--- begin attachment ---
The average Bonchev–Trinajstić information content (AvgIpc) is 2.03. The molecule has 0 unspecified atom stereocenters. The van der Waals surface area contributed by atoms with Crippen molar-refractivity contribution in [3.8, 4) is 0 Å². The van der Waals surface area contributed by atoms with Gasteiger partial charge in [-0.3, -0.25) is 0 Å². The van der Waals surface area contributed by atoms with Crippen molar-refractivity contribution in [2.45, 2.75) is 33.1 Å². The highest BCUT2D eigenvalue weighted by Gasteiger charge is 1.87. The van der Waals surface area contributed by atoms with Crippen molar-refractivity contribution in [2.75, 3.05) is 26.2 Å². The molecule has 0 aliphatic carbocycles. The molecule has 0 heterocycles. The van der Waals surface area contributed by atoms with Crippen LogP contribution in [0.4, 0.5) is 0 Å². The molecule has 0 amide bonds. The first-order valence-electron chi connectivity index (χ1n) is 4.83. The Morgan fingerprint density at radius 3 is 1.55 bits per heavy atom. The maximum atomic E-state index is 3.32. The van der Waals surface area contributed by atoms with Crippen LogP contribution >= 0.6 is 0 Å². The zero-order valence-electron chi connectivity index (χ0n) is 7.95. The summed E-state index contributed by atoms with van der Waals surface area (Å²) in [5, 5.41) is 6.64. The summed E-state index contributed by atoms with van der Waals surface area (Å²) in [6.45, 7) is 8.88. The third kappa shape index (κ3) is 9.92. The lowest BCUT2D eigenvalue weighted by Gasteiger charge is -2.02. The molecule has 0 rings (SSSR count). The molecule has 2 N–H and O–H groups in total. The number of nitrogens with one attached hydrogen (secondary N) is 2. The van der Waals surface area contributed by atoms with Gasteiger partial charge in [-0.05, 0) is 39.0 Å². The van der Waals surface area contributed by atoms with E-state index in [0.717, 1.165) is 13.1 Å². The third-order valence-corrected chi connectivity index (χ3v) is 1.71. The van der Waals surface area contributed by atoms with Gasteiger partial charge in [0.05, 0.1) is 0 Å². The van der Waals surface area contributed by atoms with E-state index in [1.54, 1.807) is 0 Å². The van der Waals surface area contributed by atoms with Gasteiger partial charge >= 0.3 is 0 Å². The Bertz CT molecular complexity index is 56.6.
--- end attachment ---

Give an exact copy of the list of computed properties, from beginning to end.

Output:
The average Bonchev–Trinajstić information content (AvgIpc) is 2.03. The molecule has 0 unspecified atom stereocenters. The van der Waals surface area contributed by atoms with Crippen molar-refractivity contribution in [3.8, 4) is 0 Å². The van der Waals surface area contributed by atoms with Gasteiger partial charge in [-0.3, -0.25) is 0 Å². The van der Waals surface area contributed by atoms with Crippen molar-refractivity contribution in [2.45, 2.75) is 33.1 Å². The highest BCUT2D eigenvalue weighted by Gasteiger charge is 1.87. The van der Waals surface area contributed by atoms with Crippen molar-refractivity contribution in [2.75, 3.05) is 26.2 Å². The molecule has 0 aliphatic carbocycles. The molecule has 0 heterocycles. The van der Waals surface area contributed by atoms with Crippen LogP contribution in [0.4, 0.5) is 0 Å². The molecule has 0 amide bonds. The first-order valence-electron chi connectivity index (χ1n) is 4.83. The Morgan fingerprint density at radius 3 is 1.55 bits per heavy atom. The maximum atomic E-state index is 3.32. The van der Waals surface area contributed by atoms with Crippen LogP contribution >= 0.6 is 0 Å². The zero-order valence-electron chi connectivity index (χ0n) is 7.95. The summed E-state index contributed by atoms with van der Waals surface area (Å²) in [5, 5.41) is 6.64. The summed E-state index contributed by atoms with van der Waals surface area (Å²) in [6.45, 7) is 8.88. The third kappa shape index (κ3) is 9.92. The lowest BCUT2D eigenvalue weighted by Gasteiger charge is -2.02. The molecule has 0 rings (SSSR count). The molecule has 2 N–H and O–H groups in total. The number of nitrogens with one attached hydrogen (secondary N) is 2. The van der Waals surface area contributed by atoms with Gasteiger partial charge in [-0.05, 0) is 39.0 Å². The van der Waals surface area contributed by atoms with E-state index in [0.717, 1.165) is 13.1 Å². The third-order valence-corrected chi connectivity index (χ3v) is 1.71. The van der Waals surface area contributed by atoms with Gasteiger partial charge in [0.05, 0.1) is 0 Å². The van der Waals surface area contributed by atoms with E-state index in [1.54, 1.807) is 0 Å². The van der Waals surface area contributed by atoms with Gasteiger partial charge >= 0.3 is 0 Å². The Bertz CT molecular complexity index is 56.6.